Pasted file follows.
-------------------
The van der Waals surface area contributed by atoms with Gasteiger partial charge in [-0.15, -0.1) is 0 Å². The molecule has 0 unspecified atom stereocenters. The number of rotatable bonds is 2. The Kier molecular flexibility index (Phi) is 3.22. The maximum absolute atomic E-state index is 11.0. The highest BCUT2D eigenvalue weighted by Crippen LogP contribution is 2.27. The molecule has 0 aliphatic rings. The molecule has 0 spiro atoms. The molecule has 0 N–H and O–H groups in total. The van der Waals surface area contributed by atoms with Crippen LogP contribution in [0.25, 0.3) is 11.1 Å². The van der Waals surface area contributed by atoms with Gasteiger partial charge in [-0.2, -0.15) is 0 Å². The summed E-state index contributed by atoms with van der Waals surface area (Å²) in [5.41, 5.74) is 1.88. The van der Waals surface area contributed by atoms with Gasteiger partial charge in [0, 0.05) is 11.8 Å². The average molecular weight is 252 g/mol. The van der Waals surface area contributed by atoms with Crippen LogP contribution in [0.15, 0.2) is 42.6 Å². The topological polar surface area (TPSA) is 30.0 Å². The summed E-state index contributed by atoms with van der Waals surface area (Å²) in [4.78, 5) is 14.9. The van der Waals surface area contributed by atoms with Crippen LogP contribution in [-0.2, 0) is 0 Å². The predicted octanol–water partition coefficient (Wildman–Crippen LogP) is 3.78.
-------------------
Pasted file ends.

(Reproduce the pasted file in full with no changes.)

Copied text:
The van der Waals surface area contributed by atoms with Gasteiger partial charge in [-0.15, -0.1) is 0 Å². The molecule has 0 unspecified atom stereocenters. The number of rotatable bonds is 2. The Kier molecular flexibility index (Phi) is 3.22. The maximum absolute atomic E-state index is 11.0. The highest BCUT2D eigenvalue weighted by Crippen LogP contribution is 2.27. The molecule has 0 aliphatic rings. The molecule has 0 spiro atoms. The molecule has 0 N–H and O–H groups in total. The van der Waals surface area contributed by atoms with Crippen LogP contribution in [0.25, 0.3) is 11.1 Å². The van der Waals surface area contributed by atoms with Gasteiger partial charge in [-0.2, -0.15) is 0 Å². The summed E-state index contributed by atoms with van der Waals surface area (Å²) in [5.41, 5.74) is 1.88. The van der Waals surface area contributed by atoms with Gasteiger partial charge in [0, 0.05) is 11.8 Å². The average molecular weight is 252 g/mol. The van der Waals surface area contributed by atoms with Crippen LogP contribution in [0.15, 0.2) is 42.6 Å². The topological polar surface area (TPSA) is 30.0 Å². The summed E-state index contributed by atoms with van der Waals surface area (Å²) in [4.78, 5) is 14.9. The van der Waals surface area contributed by atoms with Crippen LogP contribution in [-0.2, 0) is 0 Å². The predicted octanol–water partition coefficient (Wildman–Crippen LogP) is 3.78.